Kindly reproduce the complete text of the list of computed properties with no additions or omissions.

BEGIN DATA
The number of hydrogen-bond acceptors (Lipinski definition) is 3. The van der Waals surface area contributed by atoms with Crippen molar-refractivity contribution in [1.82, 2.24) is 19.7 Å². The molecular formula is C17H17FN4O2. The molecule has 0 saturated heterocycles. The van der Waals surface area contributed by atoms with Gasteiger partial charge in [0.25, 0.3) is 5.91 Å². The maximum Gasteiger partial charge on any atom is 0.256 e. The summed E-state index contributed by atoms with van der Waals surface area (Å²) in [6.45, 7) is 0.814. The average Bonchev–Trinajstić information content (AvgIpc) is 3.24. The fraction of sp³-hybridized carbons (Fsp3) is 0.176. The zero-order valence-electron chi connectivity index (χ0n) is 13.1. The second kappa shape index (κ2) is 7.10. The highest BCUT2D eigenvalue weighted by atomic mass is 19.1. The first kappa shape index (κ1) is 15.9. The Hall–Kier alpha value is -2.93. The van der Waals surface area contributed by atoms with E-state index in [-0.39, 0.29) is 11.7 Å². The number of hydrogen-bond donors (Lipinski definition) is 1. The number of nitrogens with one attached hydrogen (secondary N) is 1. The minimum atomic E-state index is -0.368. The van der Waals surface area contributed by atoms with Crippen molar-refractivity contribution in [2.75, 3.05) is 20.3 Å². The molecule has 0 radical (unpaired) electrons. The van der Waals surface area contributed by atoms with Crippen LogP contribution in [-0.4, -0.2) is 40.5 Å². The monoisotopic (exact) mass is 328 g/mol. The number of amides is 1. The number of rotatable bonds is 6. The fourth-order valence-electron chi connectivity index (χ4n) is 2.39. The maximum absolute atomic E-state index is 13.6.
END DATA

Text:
The number of hydrogen-bond acceptors (Lipinski definition) is 3. The van der Waals surface area contributed by atoms with Crippen molar-refractivity contribution in [1.82, 2.24) is 19.7 Å². The molecular formula is C17H17FN4O2. The molecule has 0 saturated heterocycles. The van der Waals surface area contributed by atoms with Gasteiger partial charge in [0.25, 0.3) is 5.91 Å². The maximum Gasteiger partial charge on any atom is 0.256 e. The summed E-state index contributed by atoms with van der Waals surface area (Å²) in [6.45, 7) is 0.814. The average Bonchev–Trinajstić information content (AvgIpc) is 3.24. The fraction of sp³-hybridized carbons (Fsp3) is 0.176. The zero-order valence-electron chi connectivity index (χ0n) is 13.1. The second kappa shape index (κ2) is 7.10. The highest BCUT2D eigenvalue weighted by atomic mass is 19.1. The first kappa shape index (κ1) is 15.9. The Hall–Kier alpha value is -2.93. The van der Waals surface area contributed by atoms with E-state index in [-0.39, 0.29) is 11.7 Å². The number of hydrogen-bond donors (Lipinski definition) is 1. The number of nitrogens with one attached hydrogen (secondary N) is 1. The minimum atomic E-state index is -0.368. The van der Waals surface area contributed by atoms with Crippen molar-refractivity contribution in [2.75, 3.05) is 20.3 Å². The molecule has 0 radical (unpaired) electrons. The van der Waals surface area contributed by atoms with Crippen LogP contribution in [-0.4, -0.2) is 40.5 Å². The monoisotopic (exact) mass is 328 g/mol. The number of amides is 1. The number of rotatable bonds is 6. The fourth-order valence-electron chi connectivity index (χ4n) is 2.39. The maximum absolute atomic E-state index is 13.6.